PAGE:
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Quote:
Originally Posted by rogo View Post

@guidry, correct, the iPad3 was never, ever on this year's roadmap. Just because idiots at Digitimes and JP Morgan think it was doesn't make them right. It absolutely never was.

Also that didn't look anything like a quote from a JP Morgan PR anyway.

As far as digitimes, they have less credibility than the town drunk. They use bogus rumors to drive traffic, chances are none of us would have heard of them without their regular rumor appearances.

In 2010 digitimes sourced an endless variety of mini-ipad rumors usually with claims that it was from suppliers/supply chain. Clearly they are either making just stuff up or someone else is making it up and feeding it to them because they are always completely out to lunch.

Rumor from digitimes that 5" -7" Ipads are coming in early 2011, citing supplier info. (original link blocked or erased now by digitimes)
http://gizmodo.com/5512324/mini-ipad...says-digitimes

Rumor that 5.6" and 7" OLED ipads are coming in early 2011:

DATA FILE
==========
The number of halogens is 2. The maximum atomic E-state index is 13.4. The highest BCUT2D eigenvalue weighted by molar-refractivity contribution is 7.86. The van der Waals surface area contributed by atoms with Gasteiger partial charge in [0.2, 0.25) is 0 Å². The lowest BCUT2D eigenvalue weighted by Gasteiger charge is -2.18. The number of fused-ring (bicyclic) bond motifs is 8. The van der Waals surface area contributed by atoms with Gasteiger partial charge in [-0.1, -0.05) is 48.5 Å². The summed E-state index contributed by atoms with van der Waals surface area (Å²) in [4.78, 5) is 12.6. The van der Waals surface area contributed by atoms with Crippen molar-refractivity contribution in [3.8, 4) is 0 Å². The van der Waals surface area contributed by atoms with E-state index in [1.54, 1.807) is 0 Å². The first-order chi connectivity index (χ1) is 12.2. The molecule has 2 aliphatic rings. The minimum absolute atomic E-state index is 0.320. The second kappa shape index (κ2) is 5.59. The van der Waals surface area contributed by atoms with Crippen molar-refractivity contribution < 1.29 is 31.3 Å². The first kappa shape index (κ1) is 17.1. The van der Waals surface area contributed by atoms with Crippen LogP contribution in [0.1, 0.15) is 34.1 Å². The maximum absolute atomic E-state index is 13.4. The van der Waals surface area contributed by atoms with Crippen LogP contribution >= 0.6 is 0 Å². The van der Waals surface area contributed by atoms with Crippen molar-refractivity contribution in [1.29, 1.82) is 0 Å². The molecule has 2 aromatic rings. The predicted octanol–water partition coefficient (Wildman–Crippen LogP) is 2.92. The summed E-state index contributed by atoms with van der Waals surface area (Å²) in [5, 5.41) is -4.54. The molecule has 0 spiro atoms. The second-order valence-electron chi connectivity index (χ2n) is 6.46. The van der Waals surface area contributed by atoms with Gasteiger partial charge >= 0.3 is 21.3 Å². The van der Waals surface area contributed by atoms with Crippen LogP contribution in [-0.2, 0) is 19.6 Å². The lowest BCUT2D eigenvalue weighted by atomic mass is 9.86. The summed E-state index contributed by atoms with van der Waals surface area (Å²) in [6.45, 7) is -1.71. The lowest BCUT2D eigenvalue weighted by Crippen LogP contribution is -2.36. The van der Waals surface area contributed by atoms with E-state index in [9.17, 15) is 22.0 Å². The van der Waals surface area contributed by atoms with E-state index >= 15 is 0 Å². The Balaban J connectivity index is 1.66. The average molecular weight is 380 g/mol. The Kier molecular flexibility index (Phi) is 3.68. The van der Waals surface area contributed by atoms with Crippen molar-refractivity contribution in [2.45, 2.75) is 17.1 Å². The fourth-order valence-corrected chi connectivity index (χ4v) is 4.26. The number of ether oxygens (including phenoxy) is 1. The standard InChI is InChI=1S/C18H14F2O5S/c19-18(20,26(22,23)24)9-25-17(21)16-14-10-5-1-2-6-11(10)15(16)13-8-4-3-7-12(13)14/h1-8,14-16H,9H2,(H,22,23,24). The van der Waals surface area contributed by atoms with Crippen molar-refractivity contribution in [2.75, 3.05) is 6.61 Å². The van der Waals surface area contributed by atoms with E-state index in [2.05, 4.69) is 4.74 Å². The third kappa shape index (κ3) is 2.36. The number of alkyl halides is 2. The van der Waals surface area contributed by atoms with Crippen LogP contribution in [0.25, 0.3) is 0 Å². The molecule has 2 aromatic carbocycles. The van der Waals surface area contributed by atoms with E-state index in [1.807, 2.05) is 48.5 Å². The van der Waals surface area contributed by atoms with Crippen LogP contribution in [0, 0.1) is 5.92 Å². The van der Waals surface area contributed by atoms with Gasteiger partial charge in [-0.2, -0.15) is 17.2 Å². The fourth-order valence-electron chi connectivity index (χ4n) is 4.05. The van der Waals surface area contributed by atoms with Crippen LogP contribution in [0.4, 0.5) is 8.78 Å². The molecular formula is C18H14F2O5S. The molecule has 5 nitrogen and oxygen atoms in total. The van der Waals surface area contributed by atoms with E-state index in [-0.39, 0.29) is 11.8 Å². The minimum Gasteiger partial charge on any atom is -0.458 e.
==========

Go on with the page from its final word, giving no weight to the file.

"The sources noted that Apple has recently placed new iPad orders to Taiwan-based component makers for the fourth quarter of 2010 and the first quarter of 2011 with 9.7-inch, 5.6-inch and 7-inch models all included."
http://www.digitimes.com/news/a20100713PD207.html

Rumor of 7" ipad with 1024x768 resolution screen in 2011:
"the company will also launch a 7-inch iPad using the Cortex-A9 processor and an IPS panel with a resolution of 1024×768, according to Digitimes Research senior analyst Mingchi Kuo."
http://www.digitimes.com/news/a20100809VL202.html

As far as I am concerned Digitimes is a complete garbage site responsible for starting most of these bogus rumors.
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post #2441 of 10549 Old 08-18-2011, 01:21 PM
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Quote:
Originally Posted by rogo View Post

\\

* Samsung timetable for market entry into OLED TV is back to a minimum of 2+ years from now. Plant spent in 1H13, first sampling in 2H13... First real TVs? Late 2014? First affordable 50+" OLED TVs? Sounds like 5 years away. In 5 years, high performance 60" LCDs will routinely be available for $1000 or less. How OLED is going to compete with this is not clear.